Are You Ready For A World Without Toilet Paper?

Jim Shea
Contact ReporterThe Hartford Courant

There are a lot of everyday things destined to disappear in the coming years, like land phones and camera film.

As I was reading a list compiled by the AARP Bulletin, I was trying to figure out which ones I will miss, and not miss, the most.

Toilet paper: Supposedly, toilet paper will be replaced by something called a bidet, which I think is a French word for water pistol. The way a bidet works is you press a button and then a stream of water hoses down your backside. Although it doesn't say, I assume you want to do this before pulling up your pants. Personally, I'd rather continue squeezing the Charmin, particularly in the winter.

Cash: In something like eight years only 10 percent of all legal transactions will be conducted in cash. The key word here is legal. The key worry here is how will this affect the office March Madness pool.

Answering machines: I haven't had an answering machine in years, and when I did rely on an answering machine I never had one that worked right. That said, the answering machine was much more reliable than voicemail when it came to claiming you didn't get a message you didn't want to get.

Phone books: I don't mind a phone book. What I do mind are phone books. I don't know when this started but it seems like someone is tossing a new phone book onto my lawn at least once a month. So, good riddance.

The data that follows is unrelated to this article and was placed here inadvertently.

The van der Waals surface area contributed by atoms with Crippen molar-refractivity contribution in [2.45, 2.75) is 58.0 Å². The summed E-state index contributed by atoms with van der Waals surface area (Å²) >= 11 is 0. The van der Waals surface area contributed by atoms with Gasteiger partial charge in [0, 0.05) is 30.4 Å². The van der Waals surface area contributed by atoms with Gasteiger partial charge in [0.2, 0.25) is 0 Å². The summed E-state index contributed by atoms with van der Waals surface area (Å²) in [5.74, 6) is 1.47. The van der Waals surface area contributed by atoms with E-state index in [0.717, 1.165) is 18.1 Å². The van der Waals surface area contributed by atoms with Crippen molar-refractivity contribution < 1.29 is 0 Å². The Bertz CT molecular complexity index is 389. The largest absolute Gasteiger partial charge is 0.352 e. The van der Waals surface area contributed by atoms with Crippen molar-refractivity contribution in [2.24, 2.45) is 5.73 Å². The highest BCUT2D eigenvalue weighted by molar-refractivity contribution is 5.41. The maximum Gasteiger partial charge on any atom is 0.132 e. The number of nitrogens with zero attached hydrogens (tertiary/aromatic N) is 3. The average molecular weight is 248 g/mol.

Passwords: Apparently passwords will be replaced by facial recognition software, which will allow you to unlock a device by simply looking at it (and hopefully saying, "You looking at me?") This can't happen fast enough. One face vs. dozens of passwords, most of which you can't remember, is a no brainer.

Snail mail: The real problem with snail mail is not its speed, it's its content. Nothing but trouble comes in the mail. If mail carriers want to protect their jobs they might want to just happen to lose a few bills once in a while?

Hand writing: When I think of all the hours I wasted in school practicing cursive, and now many states are even dropping it as an educational requirement. I predict that once the nuns are done slapping around the bishops, they are going to raise hell about this.

You know what: Aside from the French water pistol, I think I'm ready to move on.

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